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Behind Carbine Studios

Interviews By Jon Wood on May 13, 2009

Can you tell us a little bit about how Carbine Studios came to be?

Jeremy Gaffney:

Carbine was originally founded by a number of seniors and leads who left Blizzard's World of Warcraft team after that game launched.  NCsoft was very impressed with Carbine's founders, and signed the team on as an internal studio - the team has been quietly working ever since.  Since being founded with around 10 people, the team has grown to about 75, with experienced people from a large number of shipped MMOs.


You have a lot of talent gathered from some pretty prominent MMOs. Can you give us some examples and some idea of their positions within the team?

Jeremy Gaffney:

Obviously, we have a bunch of guys with WoW experience, but we also have folks who worked on EQ2, Warhammer Online, Vanguard, Gods and Heroes, Pirates of the Burning Sea, City of Heroes and a number of other MMOs.  Those people have positions throughout Carbine, with many of them in senior positions in programming, management, art, and design.  In general we think that most of the games that come out have strong points in one area or another - being geeky fanboys ourselves we've tried to get people who worked on systems that excited us.  F'rinstance, the gent who was behind that neat Diplomacy minigame in Vanguard is working on our tradeskill minigames, and one of the guys behind Warhammer's cool public quest system is heading up our content team and working on our own unique content systems.  Oh, and I shouldn't forget Tim Cain, our design director, who is also pretty well-known for his work creating Fallout.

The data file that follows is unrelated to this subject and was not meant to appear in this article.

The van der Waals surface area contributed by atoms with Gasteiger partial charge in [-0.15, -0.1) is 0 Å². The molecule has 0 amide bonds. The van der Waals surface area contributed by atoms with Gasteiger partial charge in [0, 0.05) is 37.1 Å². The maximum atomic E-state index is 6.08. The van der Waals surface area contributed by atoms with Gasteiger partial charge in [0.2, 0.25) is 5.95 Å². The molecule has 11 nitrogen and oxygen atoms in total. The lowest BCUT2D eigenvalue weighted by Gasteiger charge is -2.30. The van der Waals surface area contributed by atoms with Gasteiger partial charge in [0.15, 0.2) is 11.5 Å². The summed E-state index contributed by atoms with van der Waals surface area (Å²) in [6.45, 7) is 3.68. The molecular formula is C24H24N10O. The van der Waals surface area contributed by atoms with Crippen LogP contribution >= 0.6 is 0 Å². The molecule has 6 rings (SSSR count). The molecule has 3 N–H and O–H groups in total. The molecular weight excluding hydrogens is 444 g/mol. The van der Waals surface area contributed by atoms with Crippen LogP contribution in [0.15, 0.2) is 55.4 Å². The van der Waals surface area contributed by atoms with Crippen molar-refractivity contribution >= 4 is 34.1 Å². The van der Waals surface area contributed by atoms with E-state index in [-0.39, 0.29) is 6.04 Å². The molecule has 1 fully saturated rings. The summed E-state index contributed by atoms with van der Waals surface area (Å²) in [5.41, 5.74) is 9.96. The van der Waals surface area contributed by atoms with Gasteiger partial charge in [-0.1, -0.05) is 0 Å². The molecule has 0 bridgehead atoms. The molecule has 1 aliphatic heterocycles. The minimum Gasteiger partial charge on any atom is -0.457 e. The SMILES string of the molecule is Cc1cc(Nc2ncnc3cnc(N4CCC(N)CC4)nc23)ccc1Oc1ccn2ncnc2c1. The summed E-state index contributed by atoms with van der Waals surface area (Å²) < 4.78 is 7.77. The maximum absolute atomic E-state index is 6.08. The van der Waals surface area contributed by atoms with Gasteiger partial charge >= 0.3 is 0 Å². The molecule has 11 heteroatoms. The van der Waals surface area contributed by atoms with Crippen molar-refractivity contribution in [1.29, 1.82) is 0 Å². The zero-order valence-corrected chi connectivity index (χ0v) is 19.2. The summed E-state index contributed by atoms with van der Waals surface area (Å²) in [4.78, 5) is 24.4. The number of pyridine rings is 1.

While we know that you can't talk specifics about the game that you're working on, I wanted to ask a few questions about the overall philosophies of the studio (or those in charge of it):

We know that you have people on staff from the team behind Blizzard's World of Warcraft. How important do you think it is to a) keep close to the WoW formula or b) differentiate as much as possible from the WoW formula when it comes to design?

Jeremy Gaffney:

In our opinion, clone games fail.  World of Warcraft did some stuff great, but the games that are going to try to formula exactly are going to find they're competing in a market of people who have played that game for the last four years and want something new.  Now the core of what made World of Warcraft work is still important - polish, balance, tuning, and being very critical and iterative in your development.  But in terms of systems and content, games that don't break significant new ground are going to have a very tough time of it, and we don't plan on making that mistake.

We know that you are making a science fiction (or Science Fantasy) MMO. Can you tell us a little bit about what can be learned from the current crop of sci-fi MMOs, both successful and cancelled?

Jeremy Gaffney:

Science Fiction has some inherent trickiness to the genre - it's very difficult to make scifi accessible while at the same time appealing to the diehard fan.  For instance, Star Wars has a pretty broad appeal - it's a universe that is cool and you could see wanting to live in it, and it has archetypes that are recognizable and aspirational - you get what a Wookiee is without having to read 3 pages of technobabble backstory.  That's tough to pull off in science fiction!  So that's a challenge we've tackled - making a world you can understand fairly quickly and that you WANT to be in - that doesn't try to bombard you with how geeky we are yet still has enough depth to appeal to our inner geeks.

What advantages and / or freedoms does making a sci-fi MMO give your team?